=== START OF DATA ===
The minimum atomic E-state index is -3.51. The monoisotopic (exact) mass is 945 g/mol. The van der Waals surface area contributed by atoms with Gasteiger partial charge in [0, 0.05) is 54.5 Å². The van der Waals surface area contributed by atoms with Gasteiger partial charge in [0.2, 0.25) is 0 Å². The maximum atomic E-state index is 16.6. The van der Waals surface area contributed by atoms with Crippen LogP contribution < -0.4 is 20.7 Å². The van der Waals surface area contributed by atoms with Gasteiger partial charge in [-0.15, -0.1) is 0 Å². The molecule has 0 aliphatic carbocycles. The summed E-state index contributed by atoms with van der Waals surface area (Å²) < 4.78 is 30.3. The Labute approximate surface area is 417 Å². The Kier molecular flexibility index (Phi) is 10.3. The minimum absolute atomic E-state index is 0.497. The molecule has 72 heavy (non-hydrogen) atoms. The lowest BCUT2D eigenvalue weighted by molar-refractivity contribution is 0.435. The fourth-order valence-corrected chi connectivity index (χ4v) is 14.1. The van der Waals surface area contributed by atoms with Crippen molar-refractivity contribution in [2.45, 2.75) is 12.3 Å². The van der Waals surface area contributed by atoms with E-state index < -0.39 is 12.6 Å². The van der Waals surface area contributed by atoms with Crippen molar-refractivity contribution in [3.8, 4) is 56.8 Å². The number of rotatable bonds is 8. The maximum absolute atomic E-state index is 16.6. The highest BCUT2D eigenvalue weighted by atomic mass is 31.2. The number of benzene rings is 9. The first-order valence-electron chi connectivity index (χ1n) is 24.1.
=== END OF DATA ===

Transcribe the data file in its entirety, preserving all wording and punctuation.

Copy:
The minimum atomic E-state index is -3.51. The monoisotopic (exact) mass is 945 g/mol. The van der Waals surface area contributed by atoms with Gasteiger partial charge in [0, 0.05) is 54.5 Å². The van der Waals surface area contributed by atoms with Gasteiger partial charge in [0.2, 0.25) is 0 Å². The maximum atomic E-state index is 16.6. The van der Waals surface area contributed by atoms with Crippen LogP contribution < -0.4 is 20.7 Å². The van der Waals surface area contributed by atoms with Gasteiger partial charge in [-0.15, -0.1) is 0 Å². The molecule has 0 aliphatic carbocycles. The summed E-state index contributed by atoms with van der Waals surface area (Å²) < 4.78 is 30.3. The Labute approximate surface area is 417 Å². The Kier molecular flexibility index (Phi) is 10.3. The minimum absolute atomic E-state index is 0.497. The molecule has 72 heavy (non-hydrogen) atoms. The lowest BCUT2D eigenvalue weighted by molar-refractivity contribution is 0.435. The fourth-order valence-corrected chi connectivity index (χ4v) is 14.1. The van der Waals surface area contributed by atoms with Crippen molar-refractivity contribution in [2.45, 2.75) is 12.3 Å². The van der Waals surface area contributed by atoms with E-state index < -0.39 is 12.6 Å². The van der Waals surface area contributed by atoms with Crippen molar-refractivity contribution in [3.8, 4) is 56.8 Å². The number of rotatable bonds is 8. The maximum absolute atomic E-state index is 16.6. The highest BCUT2D eigenvalue weighted by atomic mass is 31.2. The number of benzene rings is 9. The first-order valence-electron chi connectivity index (χ1n) is 24.1.